President Donald Trump’s proposed remittance tax, which would levy additional fees on money being sent outside of the United States in an effort to curb immigration, could have the end effect of driving cryptocurrency adoption.
While much of the geopolitical focus of cryptocurrency has been on the development of Brexit and the potential impact on the Euro and British Pound, a story developing in the United States could have widespread ramifications for the industry. According to data compiled by analytics firm Coin Dance, which looks at Bitcoin and cryptocurrency use around the world, peer-to-peer exchange platforms geared towards sending money abroad have increased in volume since the announcement of President Trump’s proposed remittance tax.
The initiative is geared towards penalizing immigrants working in the United States and sending money to their home countries. As outlined by Forbes cryptocurrency contributor Billy Bambrough, the policy could make cryptocurrency an attractive alternative to fiat as a way to avoid having to pay additional taxes and fees. Compared to the traditional route of money remittance, cryptocurrencies such as XRP offer increased speed and severely reduced fees. If President Trump moves forward with his proposed tax, the avenue of sending money via digital assets will become an even more alluring method for the growing use case of crypto-based remittance.
Coin Dance has highlighted several peer-to-peer platforms such as Localbitcoins, Paxful and Bisq as a popular exchanges for users looking to send remittance via cryptocurrency. According to the data Coin Dance compiled, both Mexico and Venezuela established new all-time highs in trading volume over the last week. Mexican users sent over $500,000 in cryptocurrency through the exchange in the seven days leading up to April 13.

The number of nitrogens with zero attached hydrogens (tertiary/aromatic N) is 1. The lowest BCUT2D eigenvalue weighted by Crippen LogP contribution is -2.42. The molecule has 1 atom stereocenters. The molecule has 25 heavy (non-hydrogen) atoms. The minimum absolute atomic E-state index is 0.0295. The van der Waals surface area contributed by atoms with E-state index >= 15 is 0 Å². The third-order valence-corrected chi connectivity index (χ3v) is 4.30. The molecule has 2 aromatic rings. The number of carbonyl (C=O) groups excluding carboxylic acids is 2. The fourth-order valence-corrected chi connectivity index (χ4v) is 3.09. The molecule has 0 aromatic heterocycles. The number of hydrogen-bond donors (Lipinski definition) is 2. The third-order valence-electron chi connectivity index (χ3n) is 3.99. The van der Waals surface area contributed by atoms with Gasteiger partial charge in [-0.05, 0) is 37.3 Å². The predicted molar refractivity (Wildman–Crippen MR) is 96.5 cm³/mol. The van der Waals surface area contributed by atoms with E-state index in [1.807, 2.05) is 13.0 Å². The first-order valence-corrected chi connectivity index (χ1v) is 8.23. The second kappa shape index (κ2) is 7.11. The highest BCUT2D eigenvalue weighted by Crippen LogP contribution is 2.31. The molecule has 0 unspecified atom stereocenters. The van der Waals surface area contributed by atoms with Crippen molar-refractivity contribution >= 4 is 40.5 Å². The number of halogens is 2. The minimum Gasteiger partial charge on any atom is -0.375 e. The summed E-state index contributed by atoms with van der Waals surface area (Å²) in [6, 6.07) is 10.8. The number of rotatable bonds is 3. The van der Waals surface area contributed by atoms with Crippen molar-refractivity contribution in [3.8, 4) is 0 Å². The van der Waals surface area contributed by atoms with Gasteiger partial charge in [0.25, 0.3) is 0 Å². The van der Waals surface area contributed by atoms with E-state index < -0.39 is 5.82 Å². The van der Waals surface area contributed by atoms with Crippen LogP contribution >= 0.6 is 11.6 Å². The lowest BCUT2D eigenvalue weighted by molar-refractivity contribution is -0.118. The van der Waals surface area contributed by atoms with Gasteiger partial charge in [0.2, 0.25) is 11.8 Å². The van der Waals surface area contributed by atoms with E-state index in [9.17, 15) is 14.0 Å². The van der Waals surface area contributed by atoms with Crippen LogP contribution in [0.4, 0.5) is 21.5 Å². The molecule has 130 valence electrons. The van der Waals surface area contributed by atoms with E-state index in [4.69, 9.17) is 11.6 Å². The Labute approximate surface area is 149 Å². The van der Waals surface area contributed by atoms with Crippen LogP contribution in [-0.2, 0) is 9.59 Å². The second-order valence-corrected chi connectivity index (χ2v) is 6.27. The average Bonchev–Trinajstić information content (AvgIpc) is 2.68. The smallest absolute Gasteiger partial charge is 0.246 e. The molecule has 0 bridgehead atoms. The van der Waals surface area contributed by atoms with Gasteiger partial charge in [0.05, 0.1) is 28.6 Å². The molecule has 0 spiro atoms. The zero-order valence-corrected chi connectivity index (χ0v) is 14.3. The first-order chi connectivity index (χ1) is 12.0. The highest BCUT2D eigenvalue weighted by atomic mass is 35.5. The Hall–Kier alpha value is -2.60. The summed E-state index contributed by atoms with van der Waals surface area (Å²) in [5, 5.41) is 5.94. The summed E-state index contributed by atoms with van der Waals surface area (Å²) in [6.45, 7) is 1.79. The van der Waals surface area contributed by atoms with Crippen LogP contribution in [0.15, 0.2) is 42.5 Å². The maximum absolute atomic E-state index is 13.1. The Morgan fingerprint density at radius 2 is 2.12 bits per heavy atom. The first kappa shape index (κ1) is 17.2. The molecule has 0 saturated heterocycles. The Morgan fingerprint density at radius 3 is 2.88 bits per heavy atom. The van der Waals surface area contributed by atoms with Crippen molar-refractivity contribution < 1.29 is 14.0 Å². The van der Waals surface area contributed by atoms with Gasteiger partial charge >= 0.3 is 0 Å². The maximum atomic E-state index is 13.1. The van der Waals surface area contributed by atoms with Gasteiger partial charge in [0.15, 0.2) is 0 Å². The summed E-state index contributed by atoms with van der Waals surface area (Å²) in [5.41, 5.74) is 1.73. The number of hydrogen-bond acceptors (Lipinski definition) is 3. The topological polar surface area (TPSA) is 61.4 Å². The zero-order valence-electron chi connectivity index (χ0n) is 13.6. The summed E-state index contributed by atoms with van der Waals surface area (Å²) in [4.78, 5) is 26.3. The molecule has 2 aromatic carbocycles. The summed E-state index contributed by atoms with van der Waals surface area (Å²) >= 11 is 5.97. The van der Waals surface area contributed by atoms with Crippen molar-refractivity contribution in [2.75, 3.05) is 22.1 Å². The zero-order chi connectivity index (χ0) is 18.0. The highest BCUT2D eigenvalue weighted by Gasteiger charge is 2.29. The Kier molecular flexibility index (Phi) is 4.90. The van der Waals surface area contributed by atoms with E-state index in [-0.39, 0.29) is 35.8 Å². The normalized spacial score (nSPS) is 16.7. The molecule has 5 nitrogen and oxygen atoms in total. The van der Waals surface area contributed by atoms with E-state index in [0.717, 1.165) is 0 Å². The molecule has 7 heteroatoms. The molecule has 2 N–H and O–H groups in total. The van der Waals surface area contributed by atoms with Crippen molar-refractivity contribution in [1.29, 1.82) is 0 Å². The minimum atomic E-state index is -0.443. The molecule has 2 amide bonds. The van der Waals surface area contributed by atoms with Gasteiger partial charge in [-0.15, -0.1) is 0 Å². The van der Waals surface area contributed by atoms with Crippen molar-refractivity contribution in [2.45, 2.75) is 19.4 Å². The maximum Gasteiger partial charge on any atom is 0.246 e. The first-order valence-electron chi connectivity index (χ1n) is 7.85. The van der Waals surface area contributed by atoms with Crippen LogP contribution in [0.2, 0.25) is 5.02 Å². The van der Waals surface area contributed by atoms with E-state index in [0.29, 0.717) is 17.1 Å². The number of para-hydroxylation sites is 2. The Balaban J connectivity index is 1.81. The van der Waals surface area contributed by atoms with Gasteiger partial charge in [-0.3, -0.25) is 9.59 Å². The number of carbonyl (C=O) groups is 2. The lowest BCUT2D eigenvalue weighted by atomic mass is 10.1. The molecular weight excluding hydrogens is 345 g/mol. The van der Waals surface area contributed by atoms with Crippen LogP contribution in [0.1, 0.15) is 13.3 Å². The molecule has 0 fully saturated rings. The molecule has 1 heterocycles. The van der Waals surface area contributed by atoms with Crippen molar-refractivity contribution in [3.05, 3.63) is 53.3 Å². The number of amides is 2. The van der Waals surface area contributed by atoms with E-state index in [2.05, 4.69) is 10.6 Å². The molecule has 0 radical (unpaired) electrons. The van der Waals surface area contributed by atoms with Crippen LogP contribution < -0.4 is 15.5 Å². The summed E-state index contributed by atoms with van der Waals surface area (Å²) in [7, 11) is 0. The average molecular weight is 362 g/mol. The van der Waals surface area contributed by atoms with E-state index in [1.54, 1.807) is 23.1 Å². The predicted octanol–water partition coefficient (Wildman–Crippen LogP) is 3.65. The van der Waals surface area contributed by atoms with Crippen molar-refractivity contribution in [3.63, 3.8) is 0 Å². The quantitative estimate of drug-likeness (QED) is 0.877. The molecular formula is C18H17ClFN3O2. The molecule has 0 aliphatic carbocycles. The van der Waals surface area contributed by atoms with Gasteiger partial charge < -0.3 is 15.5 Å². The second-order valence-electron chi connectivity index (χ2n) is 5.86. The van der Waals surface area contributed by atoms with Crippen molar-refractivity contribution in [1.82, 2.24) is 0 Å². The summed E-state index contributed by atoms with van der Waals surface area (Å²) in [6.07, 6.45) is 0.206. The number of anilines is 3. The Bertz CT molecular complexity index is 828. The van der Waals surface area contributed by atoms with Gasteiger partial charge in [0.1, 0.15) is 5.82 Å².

While the Trump administration has yet to give conclusive details on the remittance tax, the assumption is that the plan will follow what has already been proposed by former Kansas secretary of state, Kris Kobach. Kobach explained the remittance tax in an interview with Breitbart last week,
“The threat [to illegal immigrants] I propose is one that actually helps [the U.S.] if we follow through on it. That is the threat of ending remittances from the majority of people in the United States from Mexico who are here illegally. That is a threat that we could carry through on that actually helps our economy because the money is not sent home, it stays in circulation in the U.S. economy and helps rev up our economy. It’s actually a good thing if we follow through.”
White House spokesman Hogan Gidley told the Associated Press that the Trump administration is looking to remittance taxes as a potential method of de-incentivizing immigration, calling it a “top priority,”
“It is a top priority for the administration, as has been for two years, to reduce overstay rates for visas and the visa waiver program — and it’s well known that the administration is working to ensure faithful implementation of immigration welfare rules to protect American taxpayers.”
While the tax is likely to make up a portion of President Trump’s re-election campaign for 2020, the policy could ultimately result in increased discussion and adoption for cryptocurrency as an alternative to fiat and imposed financial policies.
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